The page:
In this challenging time it’s easy to forget our normal lives, the places we used to go and the things we loved doing. We thought it was time to reminisce over and support the venues that will no doubt be struggling in the face of the COVID-19 crisis, by writing them love letters. With the aim of staying sane in the present, we’ll delve into our past experiences at Manchester’s finest clubs, creating hope for the future by making sure they’re still there when we come out the other side of this crazy period. Up next… The Carlton Club.
While most of the clubs covered in this column have been in the city-centre or the more industrial parts of north Manchester, there’s a wealth of small venues and hidden gems further off the beaten track to be championed. Tucked away in residential area Whalley Range lies The Carlton Club, a community based spot focused on providing the local area with somewhere to meet. Isn’t that all a club is supposed to be?
A refreshingly humble joint in an increasingly noisily marketed clubbing world, the Carlton achieves so much by doing so little. It’s effectively a pub in a massive old house, so if you pop in for a pint in the week it feels more like your front room, except it’s massive – and there’s also a few locals, the women’s darts club, and a snooker table. There’s cabaret nights, art classes and jazz nights. There’s rooms you can hire out for your birthday. In lockdown they’ve opened the big garden with its football pitch to members, creating a much needed safe green space in the area.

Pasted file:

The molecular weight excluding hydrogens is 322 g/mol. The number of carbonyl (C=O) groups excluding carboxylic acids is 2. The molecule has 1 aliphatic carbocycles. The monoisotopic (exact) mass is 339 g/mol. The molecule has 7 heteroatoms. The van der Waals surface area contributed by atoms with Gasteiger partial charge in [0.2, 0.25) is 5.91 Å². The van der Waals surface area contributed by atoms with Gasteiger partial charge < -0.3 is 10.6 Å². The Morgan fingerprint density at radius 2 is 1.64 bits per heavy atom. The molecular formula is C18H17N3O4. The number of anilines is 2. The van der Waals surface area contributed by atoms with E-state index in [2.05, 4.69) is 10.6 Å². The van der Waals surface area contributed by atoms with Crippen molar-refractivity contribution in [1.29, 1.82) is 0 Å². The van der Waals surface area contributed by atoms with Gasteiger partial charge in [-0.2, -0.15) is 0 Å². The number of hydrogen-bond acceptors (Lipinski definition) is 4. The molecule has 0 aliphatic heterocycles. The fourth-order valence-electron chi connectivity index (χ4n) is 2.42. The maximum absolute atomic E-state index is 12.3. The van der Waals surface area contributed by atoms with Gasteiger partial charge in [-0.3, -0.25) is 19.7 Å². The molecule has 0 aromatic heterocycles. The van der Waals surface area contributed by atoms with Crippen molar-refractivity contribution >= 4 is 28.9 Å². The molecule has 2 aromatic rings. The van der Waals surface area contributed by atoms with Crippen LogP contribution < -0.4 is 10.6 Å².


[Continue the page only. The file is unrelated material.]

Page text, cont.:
But it’s at the club-nights and gigs when the club really comes into its own. You could have caught Irfan Rainy and Bakk Heia resident Bitzer Maloney for free on a Wednesday, playing through the Partisan’s immaculate high fidelity sound system. Then there the Cosmic Dub Odyssey night – also midweek – featuring Jamaican dub legend Dennis Bovell, alongside Manchester mainstays like Ruf Dug and Moodymanc. At the weekends long running monthly club-nights like Home on the Range and Psychedelic Disco Tech fill the place with regulars of all ages, including a load of middle aged punters reliving their Hacienda days.
Memories are coming back to us – there was the Werkha x Shunya show back in November at the height of the general election, which saw all profits go towards Labour Party offshoot Manchester Momentum. It felt like an intensely Manc event. Berry Blacc appeared for his songs with Werkha wearing a massive parka, despite the place being packed and sweaty. On returning for the encore parka-less, he said “I was really hot in my parka, if you were wondering. But I’m from Manchester, so I had to wear a parka, you know?” When quarantine ends we’ll be straight down the Carlton to check out their lockdown refurb. Let’s hope that’s not in the too distant future.
- Leo Burrell
- Published on:
- Wed 24 Jun 2020